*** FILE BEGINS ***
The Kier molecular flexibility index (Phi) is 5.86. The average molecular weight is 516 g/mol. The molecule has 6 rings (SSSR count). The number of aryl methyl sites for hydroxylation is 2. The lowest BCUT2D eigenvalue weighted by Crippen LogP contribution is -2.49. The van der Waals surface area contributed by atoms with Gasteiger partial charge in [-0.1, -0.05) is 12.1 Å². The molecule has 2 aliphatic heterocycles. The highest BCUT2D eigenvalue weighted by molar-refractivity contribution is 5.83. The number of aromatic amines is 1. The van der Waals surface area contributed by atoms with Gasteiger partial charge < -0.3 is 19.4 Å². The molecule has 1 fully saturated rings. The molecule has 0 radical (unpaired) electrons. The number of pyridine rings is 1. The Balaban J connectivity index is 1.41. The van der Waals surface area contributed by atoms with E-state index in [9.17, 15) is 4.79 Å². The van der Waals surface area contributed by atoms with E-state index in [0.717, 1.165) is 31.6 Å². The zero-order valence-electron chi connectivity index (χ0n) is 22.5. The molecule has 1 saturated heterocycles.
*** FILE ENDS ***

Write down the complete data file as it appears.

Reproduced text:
The Kier molecular flexibility index (Phi) is 5.86. The average molecular weight is 516 g/mol. The molecule has 6 rings (SSSR count). The number of aryl methyl sites for hydroxylation is 2. The lowest BCUT2D eigenvalue weighted by Crippen LogP contribution is -2.49. The van der Waals surface area contributed by atoms with Gasteiger partial charge in [-0.1, -0.05) is 12.1 Å². The molecule has 2 aliphatic heterocycles. The highest BCUT2D eigenvalue weighted by molar-refractivity contribution is 5.83. The number of aromatic amines is 1. The van der Waals surface area contributed by atoms with Gasteiger partial charge < -0.3 is 19.4 Å². The molecule has 1 fully saturated rings. The molecule has 0 radical (unpaired) electrons. The number of pyridine rings is 1. The Balaban J connectivity index is 1.41. The van der Waals surface area contributed by atoms with E-state index in [9.17, 15) is 4.79 Å². The van der Waals surface area contributed by atoms with E-state index in [0.717, 1.165) is 31.6 Å². The zero-order valence-electron chi connectivity index (χ0n) is 22.5. The molecule has 1 saturated heterocycles.